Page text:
A little of what you fancy

A midsummer sunset, from a garden

To the Reader, confused at my Inconstancy

Here we are, at the start of the second part of the calendrical year (no fanfare as far as I’m aware). I’m not one to boast but I offer this post as both apology and excuse in the spirit of glasnost: I’m not being contraire — I really do care that of late I’ve been remiss (had a lot on my plate) in missing your posts. Note, I’m not really a ghost follower

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Circumlocations

Houses of Parliament with scaffolding and Westminster Bridge, late 20th century (credit: Bikeboy, Geograph http://www.geograph.org.uk/photo/2975216)

Circumlocution. The use of many words where fewer would do, especially in a deliberate attempt to be vague or evasive.
— Oxford English Dictionaries

There’s a old adage about how you can tell when a politician’s lying: when their lips move.

Well, that’s quite a cynical take on politics and those who are involved in politicking, but we often have a premonition that this adage has the ring of truth, don’t we? We’ve listened to and watched enough ministerial statements, panel discussions and live interviews to make that judgement; and we don’t always need their explicit body language to confirm it — whether from tone of voice, stumbles over phrases, shifty looks or too much unasked-for detail, these can all give the lie to many public utterances.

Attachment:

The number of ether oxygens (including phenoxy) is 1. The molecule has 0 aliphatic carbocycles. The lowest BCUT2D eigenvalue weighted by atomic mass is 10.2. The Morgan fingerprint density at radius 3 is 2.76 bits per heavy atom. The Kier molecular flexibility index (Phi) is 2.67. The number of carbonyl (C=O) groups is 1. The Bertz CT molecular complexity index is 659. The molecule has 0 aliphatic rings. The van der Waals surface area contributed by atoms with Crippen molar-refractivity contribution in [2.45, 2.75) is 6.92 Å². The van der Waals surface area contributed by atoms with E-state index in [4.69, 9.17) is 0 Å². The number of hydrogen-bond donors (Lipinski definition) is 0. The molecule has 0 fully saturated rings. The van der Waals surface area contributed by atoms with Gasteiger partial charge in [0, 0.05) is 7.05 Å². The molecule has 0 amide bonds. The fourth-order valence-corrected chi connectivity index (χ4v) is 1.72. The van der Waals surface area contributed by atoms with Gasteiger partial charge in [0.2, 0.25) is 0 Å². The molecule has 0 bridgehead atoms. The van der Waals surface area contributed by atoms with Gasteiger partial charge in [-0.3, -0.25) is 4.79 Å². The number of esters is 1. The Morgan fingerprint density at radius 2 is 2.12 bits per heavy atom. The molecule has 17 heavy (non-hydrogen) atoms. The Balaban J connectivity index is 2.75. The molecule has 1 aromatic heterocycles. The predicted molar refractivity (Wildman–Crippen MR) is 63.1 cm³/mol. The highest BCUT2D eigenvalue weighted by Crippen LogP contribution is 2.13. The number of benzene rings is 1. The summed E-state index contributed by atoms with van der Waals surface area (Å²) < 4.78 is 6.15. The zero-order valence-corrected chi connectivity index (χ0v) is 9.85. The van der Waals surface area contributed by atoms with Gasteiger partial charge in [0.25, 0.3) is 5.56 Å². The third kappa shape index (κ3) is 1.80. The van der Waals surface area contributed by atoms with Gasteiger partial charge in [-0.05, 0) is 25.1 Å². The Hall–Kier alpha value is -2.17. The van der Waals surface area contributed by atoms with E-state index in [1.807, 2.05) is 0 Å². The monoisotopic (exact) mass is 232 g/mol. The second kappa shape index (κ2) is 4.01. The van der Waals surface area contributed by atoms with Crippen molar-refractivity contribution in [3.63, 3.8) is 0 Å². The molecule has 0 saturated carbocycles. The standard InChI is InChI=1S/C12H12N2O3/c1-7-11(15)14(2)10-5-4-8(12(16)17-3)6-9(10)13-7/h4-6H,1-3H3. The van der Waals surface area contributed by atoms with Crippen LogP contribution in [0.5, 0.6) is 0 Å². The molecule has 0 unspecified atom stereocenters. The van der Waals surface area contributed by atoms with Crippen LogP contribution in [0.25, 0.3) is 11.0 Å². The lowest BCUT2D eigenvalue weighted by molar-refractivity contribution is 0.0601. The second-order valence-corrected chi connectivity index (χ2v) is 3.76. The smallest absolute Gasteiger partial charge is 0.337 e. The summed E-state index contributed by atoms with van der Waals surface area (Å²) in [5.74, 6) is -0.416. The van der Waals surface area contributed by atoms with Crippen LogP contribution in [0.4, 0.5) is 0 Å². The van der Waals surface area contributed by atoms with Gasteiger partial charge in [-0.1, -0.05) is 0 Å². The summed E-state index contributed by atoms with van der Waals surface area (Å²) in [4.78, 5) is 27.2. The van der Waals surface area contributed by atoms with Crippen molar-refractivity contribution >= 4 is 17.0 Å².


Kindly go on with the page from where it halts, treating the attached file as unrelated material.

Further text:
And in the era of fake news we cynics note with increasing frequency the evasions, the contradictory tweets, the prevarications and, above all, the smugness that such high-flying lowlife bestow on us with a complete and utter disdain. A recent interview with the British defence secretary on ITV merely underlined such disdain as the interviewee three times gave bland circumlocutions to a frustrated interviewer. Would that more of these cowardly entities that avoid accountability for their decisions and actions could, along with the interview, be similarly ‘terminated’.

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Looking for the moral

The story is told. I think I now see the judicious reader putting on his spectacles to look for the moral. It would be an insult to his sagacity to offer directions. I only say, God speed him in the quest!

I have noticed that many bloggers post apposite quotes from time to time on their blogs. Stuff from a book they’ve read. Something a writer in the public eye has written or said in an interview. Sometimes they post a collection of quotes they’ve liked, rather as compilers of commonplace books used to do in olden days.

Commonplace books? If you didn’t know they were, maybe still are, a bit like literary scrapbooks but without the cutting and pasting. (At least one hopes not — it would be awful to imagine books being vandalised in such a way, rather as dealers remove prints from vintage books to frame and sell to people who want to add cachet to their mock Tudor semi-detached homes.)

Anyway, I digress.